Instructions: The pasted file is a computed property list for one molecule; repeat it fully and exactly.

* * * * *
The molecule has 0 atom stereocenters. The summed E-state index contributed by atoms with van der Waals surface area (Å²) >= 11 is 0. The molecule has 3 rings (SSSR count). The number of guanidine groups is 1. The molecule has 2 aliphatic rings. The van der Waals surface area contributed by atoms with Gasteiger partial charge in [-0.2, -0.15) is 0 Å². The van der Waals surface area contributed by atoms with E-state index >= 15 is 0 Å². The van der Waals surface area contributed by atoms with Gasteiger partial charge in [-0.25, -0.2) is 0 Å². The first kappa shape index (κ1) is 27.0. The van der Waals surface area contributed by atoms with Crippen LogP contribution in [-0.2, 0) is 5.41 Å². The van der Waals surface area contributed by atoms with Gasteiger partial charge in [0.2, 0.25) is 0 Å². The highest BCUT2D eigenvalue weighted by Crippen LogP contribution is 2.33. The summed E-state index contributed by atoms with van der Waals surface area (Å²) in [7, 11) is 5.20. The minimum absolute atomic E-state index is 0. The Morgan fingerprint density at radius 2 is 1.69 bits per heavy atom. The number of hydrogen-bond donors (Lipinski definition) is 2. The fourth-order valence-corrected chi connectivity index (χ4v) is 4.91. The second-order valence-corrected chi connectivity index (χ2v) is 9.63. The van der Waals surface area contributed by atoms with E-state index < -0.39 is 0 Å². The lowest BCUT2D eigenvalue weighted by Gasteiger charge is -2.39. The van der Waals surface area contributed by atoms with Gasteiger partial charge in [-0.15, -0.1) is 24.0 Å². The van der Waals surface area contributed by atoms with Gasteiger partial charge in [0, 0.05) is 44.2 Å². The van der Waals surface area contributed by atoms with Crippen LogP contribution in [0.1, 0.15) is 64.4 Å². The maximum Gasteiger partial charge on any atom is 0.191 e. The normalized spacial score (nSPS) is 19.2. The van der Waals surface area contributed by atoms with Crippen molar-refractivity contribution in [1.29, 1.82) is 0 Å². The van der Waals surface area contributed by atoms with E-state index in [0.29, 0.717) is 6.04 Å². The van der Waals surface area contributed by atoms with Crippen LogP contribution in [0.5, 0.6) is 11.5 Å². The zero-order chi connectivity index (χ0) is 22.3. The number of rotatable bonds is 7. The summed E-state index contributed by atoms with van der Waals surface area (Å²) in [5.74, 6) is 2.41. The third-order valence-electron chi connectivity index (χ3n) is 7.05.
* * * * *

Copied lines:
The molecule has 0 atom stereocenters. The summed E-state index contributed by atoms with van der Waals surface area (Å²) >= 11 is 0. The molecule has 3 rings (SSSR count). The number of guanidine groups is 1. The molecule has 2 aliphatic rings. The van der Waals surface area contributed by atoms with Gasteiger partial charge in [-0.2, -0.15) is 0 Å². The van der Waals surface area contributed by atoms with E-state index >= 15 is 0 Å². The van der Waals surface area contributed by atoms with Gasteiger partial charge in [-0.25, -0.2) is 0 Å². The first kappa shape index (κ1) is 27.0. The van der Waals surface area contributed by atoms with Crippen LogP contribution in [-0.2, 0) is 5.41 Å². The van der Waals surface area contributed by atoms with Gasteiger partial charge in [0.2, 0.25) is 0 Å². The highest BCUT2D eigenvalue weighted by Crippen LogP contribution is 2.33. The summed E-state index contributed by atoms with van der Waals surface area (Å²) in [7, 11) is 5.20. The minimum absolute atomic E-state index is 0. The Morgan fingerprint density at radius 2 is 1.69 bits per heavy atom. The number of hydrogen-bond donors (Lipinski definition) is 2. The fourth-order valence-corrected chi connectivity index (χ4v) is 4.91. The second-order valence-corrected chi connectivity index (χ2v) is 9.63. The van der Waals surface area contributed by atoms with E-state index < -0.39 is 0 Å². The lowest BCUT2D eigenvalue weighted by Gasteiger charge is -2.39. The van der Waals surface area contributed by atoms with Gasteiger partial charge in [-0.15, -0.1) is 24.0 Å². The van der Waals surface area contributed by atoms with Gasteiger partial charge in [0, 0.05) is 44.2 Å². The van der Waals surface area contributed by atoms with Crippen LogP contribution in [0.1, 0.15) is 64.4 Å². The maximum Gasteiger partial charge on any atom is 0.191 e. The normalized spacial score (nSPS) is 19.2. The van der Waals surface area contributed by atoms with Crippen molar-refractivity contribution in [1.29, 1.82) is 0 Å². The van der Waals surface area contributed by atoms with E-state index in [0.29, 0.717) is 6.04 Å². The van der Waals surface area contributed by atoms with Crippen LogP contribution in [0.5, 0.6) is 11.5 Å². The zero-order chi connectivity index (χ0) is 22.3. The number of rotatable bonds is 7. The summed E-state index contributed by atoms with van der Waals surface area (Å²) in [5.74, 6) is 2.41. The third-order valence-electron chi connectivity index (χ3n) is 7.05.